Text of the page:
Senate Confirmed Gina Haspel As the Next CIA Director

The Senate voted 54-45 to confirm Gina Haspel as the new Central Intelligence Agency (CIA) Director on Thursday, ABC News reports.

Six Democrats voted in favor of Haspel — Sens. Joe Manchin, Joe Donnelly, Bill Nelson, Heidi Heitkamp, Jeanne Shaheen and Mark Warner — and most of them face re-election this year in states that President Donald Trump performed well in during the 2016 presidential election, according to The Washington Post. However, Sens. Rand Paul and Jeff Flake, who are both Republican, opposed Haspel’s confirmation.

According to The Post, former CIA directors John Brennan and Leon Panetta reached out to at least five of the six Democrats that voted in favor of Haspel, and their efforts appeared to have helped.

Many Democrats, however, had raised concern over Haspel’s role in the use of enhanced interrogation methods, including waterboarding, on terrorists captured after 9/11 during her confirmation process.

“Gina Haspel and the CIA have committed one of the most blatant abuses of power in recent history, aided and abetted by a total failure of Congressional oversight,” Sen. Ron Wyden said in a statement Wednesday. “I have very grave concerns about Ms. Haspel and believe her background makes her unsuitable to be CIA director.”

Sen. John McCain, who is currently battling a serious and rare form of brain cancer, urged his colleagues to oppose Haspel’s nomination, and noted that Haspel’s career “has intersected with the program of so-called 'enhanced interrogation techniques' on a number of occasions.”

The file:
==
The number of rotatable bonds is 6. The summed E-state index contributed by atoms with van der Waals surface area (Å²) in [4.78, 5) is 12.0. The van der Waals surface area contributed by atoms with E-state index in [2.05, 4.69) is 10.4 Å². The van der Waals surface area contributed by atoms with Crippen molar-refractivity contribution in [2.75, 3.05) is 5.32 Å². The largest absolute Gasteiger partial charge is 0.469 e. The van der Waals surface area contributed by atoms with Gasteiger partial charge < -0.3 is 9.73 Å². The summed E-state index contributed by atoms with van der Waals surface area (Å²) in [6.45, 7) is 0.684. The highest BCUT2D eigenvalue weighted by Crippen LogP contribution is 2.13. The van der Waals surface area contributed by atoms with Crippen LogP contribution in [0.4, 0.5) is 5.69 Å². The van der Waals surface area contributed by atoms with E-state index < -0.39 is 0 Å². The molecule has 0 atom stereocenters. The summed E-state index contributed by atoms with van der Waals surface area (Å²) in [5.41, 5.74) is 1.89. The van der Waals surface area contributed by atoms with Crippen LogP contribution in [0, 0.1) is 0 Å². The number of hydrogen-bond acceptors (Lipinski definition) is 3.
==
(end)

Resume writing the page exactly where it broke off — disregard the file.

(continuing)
“The torture of detainees in U.S. custody during the last decade was one of the darkest chapters in American history," McCain said in a statement. "Ms. Haspel needs to explain the nature and extent of her involvement in the CIA's interrogation program during the confirmation process,” McCain said.

During her confirmation hearing, Haspel insisted she would not allow the CIA to reintroduce enhanced interrogation methods, and said she would be guided by her own “moral compass,” The Post reports.

But she avoided answering whether she thought enhanced interrogation of detainees was moral.

Sen. Susan Collins asked Haspel during the confirmation hearing if she would follow through on orders to conduct waterboarding, noting that Trump had advocated for waterboarding during his presidential campaign. Haspel only replied that she didn’t “believe the president would ask [her] to do that.”

But a key to winning of skeptical Democrats was a letter written this week to Senate Intelligence Committee Vice Chairman Mark R. Warner by Haspel, ABC News reports. In the letter she wrote that “with the benefit of hindsight and my experience as a senior agency leader, the enhanced interrogation program is not one the CIA should have undertaken.”

“While I won't condemn those that made these hard calls, and I have noted the valuable intelligence collected, the program ultimately did damage to our officers and our standing in the world,” Haspel added.

Haspel is well-regarded in the intelligence community, ABC News reports. She joined the agency in 1985, and has held a number of high-ranking positions throughout her career at the agency, including leadership positions in the CIA’s National Clandestine Service, which manages spy operations overseas and the agency’s most covert operations programs.

Once she is sworn into her new position, she will become the first woman to ever be the leader of the CIA, ABC News reports. She will succeed Secretary of State Mike Pompeo. In her bid to become the next director, Haspel emphasized the historic nature of her nomination.

“It is not my way to trumpet the fact that I am a woman up for the top job, but I would be remiss in not remarking on it — not least because of the outpouring of support from young women at CIA who consider it a good sign for their own prospects,” Haspel told senators at her confirmation hearing last week.

Trump congratulated Haspel on her nomination in a tweet on Thursday.